Lot 314
  • 314

Salvador Dalí

300,000 - 400,000 USD
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  • Salvador Dalí
  • The Eye of Time
  • Inscribed Dalí (on the dial)
  • Platinum, diamond, ruby and blue enamel brooch with a mechanical Movado watch movement
  • Length: 2 3/4 in.
  • 7 cm


Alemany & Co. Inc, New York
Cummins Catherwood, Philadelphia (acquired from the above on March 2, 1959)
Thence by descent


Linda Livingston, ed., Dalí, A Study of his Art-in-Jewels, The Collection of the Owen Cheatham Foundation, Greenwich, 1959, p. 46, illustration in color of another example on the cover & fig. XIX
Ramón Gómez de la Serna, Dalí, New York, 1979, illustration of another example p. 234 & in color p. 125
Robert Descharnes, Salvador Dalí, The Work, The Man, New York, 1984, illustration in color of another example p. 352
Barbara Cartlidge, Twentieth-Century Jewelry, New York, 1985, no. 93, illustration in color of another example on the cover & p. 72
Robert Descharnes & Gilles Neret, Salvador Dalí 1904-1989, The Paintings: 1904-1946, vol. I, Cologne, 1994, no. 762, illustration in color of another example p. 338
Center for Dalinian Studies, Gala-Salvador Dalí Foundation, ed., Dalí, Jewels-Joyas, The Collection of the Gala-Salvador Dalí Foundation, Figueres, 2001, illustration in color of another example pp. 37-39
Center for Dalinian Studies, Gala-Salvador Dalí Foundation, ed., Dalí Jewels, The Collection of the Gala-Salvador Dalí Foundation, Barcelona, 2011, no. 7, illustration in color of another example on the cover & pp. 10 & 47


The movement is running at time of cataloguing, however it was not tested for the accuracy of time or duration of the power reserve and may need service at the buyer's discretion. Please note that Sotheby's does not guarantee the future working of the movement. There is some loss to the enamel at the edges of the piece, most notably at 1, 3, and 5. Please note that this loss is underneath the bezel and is not visible when the piece is being worn. Otherwise, fine.
In response to your inquiry, we are pleased to provide you with a general report of the condition of the property described above. Since we are not professional conservators or restorers, we urge you to consult with a restorer or conservator of your choice who will be better able to provide a detailed, professional report. Prospective buyers should inspect each lot to satisfy themselves as to condition and must understand that any statement made by Sotheby's is merely a subjective qualified opinion.

Catalogue Note

A self-styled “Renaissance Man,” Salvador Dalí’s talents stretched far beyond his extraordinary gifts as a painter and draughtsman; his expansive artistic repertoire also included film, sculpture, poetry, photography and theatre, often in collaboration with other artists. Dalí’s exquisite jewels, however, capture the attention and imagination like nothing else. A triumph of technical virtuosity and spectacular visual pyrotechnics, they embody the "love of everything that is gilded and excessive" of the man whose name André Breton turned into the anagram "Avida Dollars.”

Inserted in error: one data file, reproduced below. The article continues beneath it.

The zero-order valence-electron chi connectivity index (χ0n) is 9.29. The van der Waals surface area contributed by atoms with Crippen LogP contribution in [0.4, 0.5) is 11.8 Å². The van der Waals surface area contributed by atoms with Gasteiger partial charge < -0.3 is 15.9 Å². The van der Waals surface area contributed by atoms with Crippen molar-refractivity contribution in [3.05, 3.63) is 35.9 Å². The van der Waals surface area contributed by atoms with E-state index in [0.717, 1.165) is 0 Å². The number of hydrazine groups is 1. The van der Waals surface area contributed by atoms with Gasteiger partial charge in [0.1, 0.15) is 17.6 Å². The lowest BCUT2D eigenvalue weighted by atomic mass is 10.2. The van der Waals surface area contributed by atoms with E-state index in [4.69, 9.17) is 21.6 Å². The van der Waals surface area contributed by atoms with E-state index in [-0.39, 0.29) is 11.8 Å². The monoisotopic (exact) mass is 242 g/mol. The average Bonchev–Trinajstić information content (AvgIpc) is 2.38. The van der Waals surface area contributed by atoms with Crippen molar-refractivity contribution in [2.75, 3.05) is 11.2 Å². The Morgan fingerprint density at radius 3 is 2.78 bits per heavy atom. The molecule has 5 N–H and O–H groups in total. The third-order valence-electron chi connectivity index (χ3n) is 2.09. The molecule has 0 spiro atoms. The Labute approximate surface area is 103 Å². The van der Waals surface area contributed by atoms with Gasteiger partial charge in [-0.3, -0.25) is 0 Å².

The crowning glory of this ensemble of thirty-nine jewels, which Dalí created between 1941 and 1970, is undoubtedly The Eye of Time. Originally conceived in 1949 as a gift for his wife Gala, The Eye of Time plays on the themes and myths that obsessed the artist’s thoughts and incorporates two of the most iconic Dalí symbols: the eye and the clock. Surrounded by rows of pavé-set diamonds and set in platinum with a cabochon ruby, the eye's pupil is made of three shades of blue enamel and brilliantly doubles as the face of a working Movado movement.

In 1949, the Philadelphia banker and philanthropist Cummins Catherwood and his wife Ellengowen acquired twenty-two pieces of jewelry directly from the artist, reviewing his paper sketches of the works before their execution in diamond, platinum and precious gems. The Catherwoods were friends of the artist Rudolgph von Ripper, a collaborator of of the Argentinian jeweler Carlos Alemany, whom Dalí entrusted the making of the limited number of these pieces under the artist's strict observation. The Catherwoods displayed their collection of Dalí in their living room in their Haverford, Pennsylvania mansion where they later received the artist for a visit. They also lent these important jewels all over the world to various educational and cultural organizations.

In 1958, these twenty-two works from the Catherwood jewelry collection were acquired by the Owen Cheatham Foundation. There was, however, one piece that Mrs. Catherwood was unable to fully part with: The Eye of Time. When she requested that Dalí make her an example of the beloved brooch she could keep, created entirely under his guidance, he gladly complied, resulting in the creation of the present work. 

There are four known examples of The Eye of Time, including one sold by Sotheby's on May 8, 2014 for $1,055,000, another which is in a prominent European Royal collection, one which was formerly in the collection of The Owen Cheatham Foundation and which is now on permanent display at the Fundació Gala-Salvador Dalí in Figueres, and finally the present work.